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Economy in Brief

U.K. Retail Sales Implode As Theresa May Shops Her Brexit Deal
by Robert Brusca  November 15, 2018

The world has not come to an end. Nor is it clear that it is an auspicious new post-Brexit beginning. But with a Brexit deal now in hand, the details are trickling out as the ‘rats' desert what they perceive to be a sinking ship. Theresa May did get her cabinet to approve her plan, but that also cost her several ministers who up and left. Against this background, U.K. retail sales in October lost 0.5%, their second monthly drop in a row. While year-on-year sales still are up by 4.0% and six-month sales still expand at a pace of 4.9%, over three months sales are falling at a 1.1% annual rate. And there will be a reaction to Brexit by consumers and in the financial markets. And from this vantage point, that reaction seems unlikely to be good.

With two declines in sales in a row, retail sales, with their measure taken early in Q4, are quite weak. Headline sales are falling at 3.2% annual rate with one month's data in for Q4.

The queue (Q) standings for sales rank year-on-year growth rates from January 2001. They find overall sales at a 65th percentile standing (sales have been as weak, or weaker than their current growth rate 65% of the time or stronger only 35% of the time – however, you want to look at it.) On this metric, the statistical media occurs at a percentile ranking of 50. A ranking of 65 is therefore moderately solid and well above the series' median. The food category has a ranking in its 37th percentile while clothing has a very low ranking in its 16th percentile. Both are disappointing.

In volume terms, retail sales also are lower for two months in a row and sequential growth rates show expansion except over the recent three months. In the quarter-to-date, real retail sales are falling at a sizeable 4.3% annualized rate and the real year-on-year growth rate has a 48th percentile standing, below its median on this timeline back to early 2001. Of course, real sales are a more important yard stock than nominal sales.

Brexit decisions against a weakening background
Despite solid enough sales growth over 12 months, the profile of retail sales growth is slipping. And measured anyway you like, sales are weak over three months and over the quarter-to-date (QTD). This is not a preferred position for sales on the verge of setting the Brexit parameters out for the public and for a vote.

Passenger car registrations have been spotty with sharply negative three-month growth and a decline over 12 months. Registrations are falling sharply in the QTD period. And beyond that, the year-on-year sales standing is at its 34.8 percentile, barely out of the grip of the lower one third of all results.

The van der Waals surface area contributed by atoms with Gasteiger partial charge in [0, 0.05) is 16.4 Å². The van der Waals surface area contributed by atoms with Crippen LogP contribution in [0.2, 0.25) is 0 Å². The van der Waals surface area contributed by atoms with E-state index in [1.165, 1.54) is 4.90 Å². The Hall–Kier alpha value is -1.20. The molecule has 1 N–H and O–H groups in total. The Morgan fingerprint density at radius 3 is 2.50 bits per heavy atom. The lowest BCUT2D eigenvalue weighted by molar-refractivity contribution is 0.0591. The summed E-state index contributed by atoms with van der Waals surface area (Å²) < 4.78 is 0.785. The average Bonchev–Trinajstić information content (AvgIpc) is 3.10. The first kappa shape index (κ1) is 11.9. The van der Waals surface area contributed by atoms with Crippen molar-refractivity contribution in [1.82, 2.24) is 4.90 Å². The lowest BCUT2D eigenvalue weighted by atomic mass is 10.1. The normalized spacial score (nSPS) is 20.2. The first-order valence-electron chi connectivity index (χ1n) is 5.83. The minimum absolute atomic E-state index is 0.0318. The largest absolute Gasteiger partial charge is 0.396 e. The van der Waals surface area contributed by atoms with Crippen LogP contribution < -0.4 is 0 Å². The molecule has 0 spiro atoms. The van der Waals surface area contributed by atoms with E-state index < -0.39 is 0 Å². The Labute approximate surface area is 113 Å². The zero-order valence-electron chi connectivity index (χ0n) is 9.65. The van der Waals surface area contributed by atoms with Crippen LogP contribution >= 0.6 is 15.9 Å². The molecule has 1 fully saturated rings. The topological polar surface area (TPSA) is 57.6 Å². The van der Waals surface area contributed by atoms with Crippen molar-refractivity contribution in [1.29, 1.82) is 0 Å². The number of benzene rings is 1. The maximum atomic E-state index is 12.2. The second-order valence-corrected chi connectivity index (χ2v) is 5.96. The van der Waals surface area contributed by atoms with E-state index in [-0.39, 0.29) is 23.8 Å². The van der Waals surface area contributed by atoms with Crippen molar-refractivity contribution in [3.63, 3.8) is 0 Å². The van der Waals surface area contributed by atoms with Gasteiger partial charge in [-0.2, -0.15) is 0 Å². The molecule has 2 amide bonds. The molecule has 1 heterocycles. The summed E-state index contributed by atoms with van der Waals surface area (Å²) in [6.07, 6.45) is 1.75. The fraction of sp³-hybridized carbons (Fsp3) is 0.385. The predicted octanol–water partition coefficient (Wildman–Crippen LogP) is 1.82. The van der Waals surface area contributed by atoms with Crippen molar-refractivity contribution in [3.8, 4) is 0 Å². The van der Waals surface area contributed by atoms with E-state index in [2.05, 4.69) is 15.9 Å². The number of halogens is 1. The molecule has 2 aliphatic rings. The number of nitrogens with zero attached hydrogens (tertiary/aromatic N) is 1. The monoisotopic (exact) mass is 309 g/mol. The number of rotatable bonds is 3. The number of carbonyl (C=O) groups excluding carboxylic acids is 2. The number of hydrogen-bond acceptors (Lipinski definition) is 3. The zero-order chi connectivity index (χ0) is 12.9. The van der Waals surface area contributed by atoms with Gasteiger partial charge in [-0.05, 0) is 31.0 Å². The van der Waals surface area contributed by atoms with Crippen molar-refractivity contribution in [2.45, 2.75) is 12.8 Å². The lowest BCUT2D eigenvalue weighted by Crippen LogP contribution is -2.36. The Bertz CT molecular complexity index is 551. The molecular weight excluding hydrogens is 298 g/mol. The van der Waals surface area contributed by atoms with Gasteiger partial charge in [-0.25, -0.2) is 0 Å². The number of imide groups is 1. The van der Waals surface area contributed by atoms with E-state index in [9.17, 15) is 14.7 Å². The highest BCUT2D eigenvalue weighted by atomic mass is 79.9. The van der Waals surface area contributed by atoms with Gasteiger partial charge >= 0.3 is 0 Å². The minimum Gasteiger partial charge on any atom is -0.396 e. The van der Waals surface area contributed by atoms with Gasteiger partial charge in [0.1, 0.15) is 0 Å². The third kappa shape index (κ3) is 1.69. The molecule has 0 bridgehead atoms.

The retail sales survey from the CBI shows slippage over the last three months and weak survey values that are well below their respective medians.

Changes in consumer confidence have been small and given to no new trend. The level of confidence is itself below its median value with a 40th percentile standing.

These are not strong levels of sales or of consumer confidence trends or a strong start to Q4 as the Brexit plan is about to be laid out. It appears that the Brexit plan is quite limited and that the EU has, in fact, stonewalled the U.K. and given in on very few areas.

Other assessments
The financial sector seems to have been shut out except for the most perfunctory access. Markets in the U.K. are falling. Stocks, especially bank stocks, the pound sterling are giving way. Interest rates are moving higher. While Theresa May's cabinet did approve the plan, at least two key ministers have quit and there is speculation that one of them may have done so to prepare to run against her in opposition. The Brexit plan still must pass muster in Parliament and that passage is not a foregone conclusion, leaving a hard Brexit as a ‘fall back' option, much as if ‘death' is the fallback option for ‘life.'

In Scotland, once again Brexit is being taken as a reason to renew its referendum on staying in the United Kingdom. It is being portrayed as yet another reason for Scotland to decouple from the U.K., on the assumption that the EU would have them. And the way the EU has been behaving that is no clear assumption.

Across the channel, EU members are preparing for the possibility of a hard Brexit. At home, the BOE has been meeting with financial market participants to gauge their reaction. All wheels are in motion. Despite PM May getting cabinet approval for her plan, that approval has come at a cost and the cost is high. While a lot of people are opposed to what she has negotiated, it is unlikely that anyone could have done better since the EU held almost all of the cards in this game. That realization is underscored by the extent of opposition that May has had to deal with at home, but with no one willing to pull the plug on her administration. No one else wanted the job she had, the task to which she was set. But now that the die will soon be cast and the ‘blame' can be rested at one person's feet, the vultures are circling for a go at governing in the wake of a done deal on Brexit where bad outcomes can be blamed on somebody else.

Ain't politics grand? The Brits may speak with greater eloquence, but they play politics with elbows every bit as sharp as anyone else's including Mr. Trump's. In for a penny, in for a pound, May's in trouble, vultures circle ‘round.

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